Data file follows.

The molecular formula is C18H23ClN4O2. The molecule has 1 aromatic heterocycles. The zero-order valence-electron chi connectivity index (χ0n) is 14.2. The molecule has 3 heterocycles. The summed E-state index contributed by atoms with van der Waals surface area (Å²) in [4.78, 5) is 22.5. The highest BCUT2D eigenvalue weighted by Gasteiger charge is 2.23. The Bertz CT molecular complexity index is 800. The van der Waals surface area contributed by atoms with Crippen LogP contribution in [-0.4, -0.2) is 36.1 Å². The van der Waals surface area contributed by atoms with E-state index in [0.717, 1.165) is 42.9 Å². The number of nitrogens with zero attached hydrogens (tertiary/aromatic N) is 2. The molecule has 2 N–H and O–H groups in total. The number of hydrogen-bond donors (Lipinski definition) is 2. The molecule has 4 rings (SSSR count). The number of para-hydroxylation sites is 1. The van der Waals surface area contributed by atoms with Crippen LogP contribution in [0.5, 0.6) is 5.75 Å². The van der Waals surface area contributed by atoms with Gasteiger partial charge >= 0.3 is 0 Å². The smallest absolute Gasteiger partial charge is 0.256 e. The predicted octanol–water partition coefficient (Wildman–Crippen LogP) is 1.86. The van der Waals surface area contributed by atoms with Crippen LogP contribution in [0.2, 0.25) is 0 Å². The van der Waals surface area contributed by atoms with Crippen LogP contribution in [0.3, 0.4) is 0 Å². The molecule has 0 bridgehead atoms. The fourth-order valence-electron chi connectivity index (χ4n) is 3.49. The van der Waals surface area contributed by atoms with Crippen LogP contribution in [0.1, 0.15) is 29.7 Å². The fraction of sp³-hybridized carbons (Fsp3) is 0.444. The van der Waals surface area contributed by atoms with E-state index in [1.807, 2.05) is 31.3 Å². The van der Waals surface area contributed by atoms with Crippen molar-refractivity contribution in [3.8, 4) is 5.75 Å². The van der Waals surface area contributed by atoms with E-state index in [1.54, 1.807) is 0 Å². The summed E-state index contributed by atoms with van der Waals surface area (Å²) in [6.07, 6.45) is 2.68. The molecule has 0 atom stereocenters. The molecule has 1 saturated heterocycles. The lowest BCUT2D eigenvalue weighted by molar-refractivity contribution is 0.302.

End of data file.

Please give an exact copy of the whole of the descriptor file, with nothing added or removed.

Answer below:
The molecular formula is C18H23ClN4O2. The molecule has 1 aromatic heterocycles. The zero-order valence-electron chi connectivity index (χ0n) is 14.2. The molecule has 3 heterocycles. The summed E-state index contributed by atoms with van der Waals surface area (Å²) in [4.78, 5) is 22.5. The highest BCUT2D eigenvalue weighted by Gasteiger charge is 2.23. The Bertz CT molecular complexity index is 800. The van der Waals surface area contributed by atoms with Crippen LogP contribution in [-0.4, -0.2) is 36.1 Å². The van der Waals surface area contributed by atoms with E-state index in [0.717, 1.165) is 42.9 Å². The number of nitrogens with zero attached hydrogens (tertiary/aromatic N) is 2. The molecule has 2 N–H and O–H groups in total. The number of hydrogen-bond donors (Lipinski definition) is 2. The molecule has 4 rings (SSSR count). The number of para-hydroxylation sites is 1. The van der Waals surface area contributed by atoms with Crippen LogP contribution in [0.5, 0.6) is 5.75 Å². The van der Waals surface area contributed by atoms with Gasteiger partial charge >= 0.3 is 0 Å². The smallest absolute Gasteiger partial charge is 0.256 e. The predicted octanol–water partition coefficient (Wildman–Crippen LogP) is 1.86. The van der Waals surface area contributed by atoms with Crippen LogP contribution in [0.2, 0.25) is 0 Å². The van der Waals surface area contributed by atoms with Crippen LogP contribution in [0.3, 0.4) is 0 Å². The molecule has 0 bridgehead atoms. The fourth-order valence-electron chi connectivity index (χ4n) is 3.49. The van der Waals surface area contributed by atoms with Crippen LogP contribution in [0.1, 0.15) is 29.7 Å². The fraction of sp³-hybridized carbons (Fsp3) is 0.444. The van der Waals surface area contributed by atoms with E-state index in [1.807, 2.05) is 31.3 Å². The van der Waals surface area contributed by atoms with Crippen molar-refractivity contribution in [3.8, 4) is 5.75 Å². The van der Waals surface area contributed by atoms with E-state index in [1.54, 1.807) is 0 Å². The summed E-state index contributed by atoms with van der Waals surface area (Å²) in [6.07, 6.45) is 2.68. The molecule has 0 atom stereocenters. The molecule has 1 saturated heterocycles. The lowest BCUT2D eigenvalue weighted by molar-refractivity contribution is 0.302.